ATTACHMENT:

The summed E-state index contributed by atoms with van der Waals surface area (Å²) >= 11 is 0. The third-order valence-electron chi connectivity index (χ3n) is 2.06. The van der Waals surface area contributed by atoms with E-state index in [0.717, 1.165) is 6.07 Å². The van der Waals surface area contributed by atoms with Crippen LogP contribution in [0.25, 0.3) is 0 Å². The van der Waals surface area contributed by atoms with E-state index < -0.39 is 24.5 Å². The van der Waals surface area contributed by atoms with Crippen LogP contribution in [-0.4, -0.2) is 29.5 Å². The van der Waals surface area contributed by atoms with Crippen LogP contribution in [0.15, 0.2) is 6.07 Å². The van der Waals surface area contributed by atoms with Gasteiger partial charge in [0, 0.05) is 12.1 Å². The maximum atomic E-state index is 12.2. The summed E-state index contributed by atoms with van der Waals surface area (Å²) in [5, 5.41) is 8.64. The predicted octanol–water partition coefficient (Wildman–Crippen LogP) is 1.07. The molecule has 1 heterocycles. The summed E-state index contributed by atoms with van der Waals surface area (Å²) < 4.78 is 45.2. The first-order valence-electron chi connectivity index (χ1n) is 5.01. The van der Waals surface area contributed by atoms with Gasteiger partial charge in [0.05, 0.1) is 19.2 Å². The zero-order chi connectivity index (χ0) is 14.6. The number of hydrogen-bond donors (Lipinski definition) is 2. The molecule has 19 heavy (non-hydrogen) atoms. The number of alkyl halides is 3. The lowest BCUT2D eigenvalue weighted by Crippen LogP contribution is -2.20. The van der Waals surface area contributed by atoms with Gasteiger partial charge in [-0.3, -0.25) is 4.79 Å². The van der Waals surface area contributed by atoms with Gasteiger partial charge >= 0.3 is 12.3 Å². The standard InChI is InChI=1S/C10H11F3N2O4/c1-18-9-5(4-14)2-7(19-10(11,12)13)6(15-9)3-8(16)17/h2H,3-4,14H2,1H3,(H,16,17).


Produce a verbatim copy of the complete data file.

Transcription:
The summed E-state index contributed by atoms with van der Waals surface area (Å²) >= 11 is 0. The third-order valence-electron chi connectivity index (χ3n) is 2.06. The van der Waals surface area contributed by atoms with E-state index in [0.717, 1.165) is 6.07 Å². The van der Waals surface area contributed by atoms with Crippen LogP contribution in [0.25, 0.3) is 0 Å². The van der Waals surface area contributed by atoms with E-state index < -0.39 is 24.5 Å². The van der Waals surface area contributed by atoms with Crippen LogP contribution in [-0.4, -0.2) is 29.5 Å². The van der Waals surface area contributed by atoms with Crippen LogP contribution in [0.15, 0.2) is 6.07 Å². The van der Waals surface area contributed by atoms with Gasteiger partial charge in [0, 0.05) is 12.1 Å². The maximum atomic E-state index is 12.2. The summed E-state index contributed by atoms with van der Waals surface area (Å²) in [5, 5.41) is 8.64. The predicted octanol–water partition coefficient (Wildman–Crippen LogP) is 1.07. The molecule has 1 heterocycles. The summed E-state index contributed by atoms with van der Waals surface area (Å²) < 4.78 is 45.2. The first-order valence-electron chi connectivity index (χ1n) is 5.01. The van der Waals surface area contributed by atoms with Gasteiger partial charge in [0.05, 0.1) is 19.2 Å². The zero-order chi connectivity index (χ0) is 14.6. The number of hydrogen-bond donors (Lipinski definition) is 2. The molecule has 19 heavy (non-hydrogen) atoms. The number of alkyl halides is 3. The lowest BCUT2D eigenvalue weighted by Crippen LogP contribution is -2.20. The van der Waals surface area contributed by atoms with Gasteiger partial charge in [-0.3, -0.25) is 4.79 Å². The van der Waals surface area contributed by atoms with Gasteiger partial charge >= 0.3 is 12.3 Å². The standard InChI is InChI=1S/C10H11F3N2O4/c1-18-9-5(4-14)2-7(19-10(11,12)13)6(15-9)3-8(16)17/h2H,3-4,14H2,1H3,(H,16,17).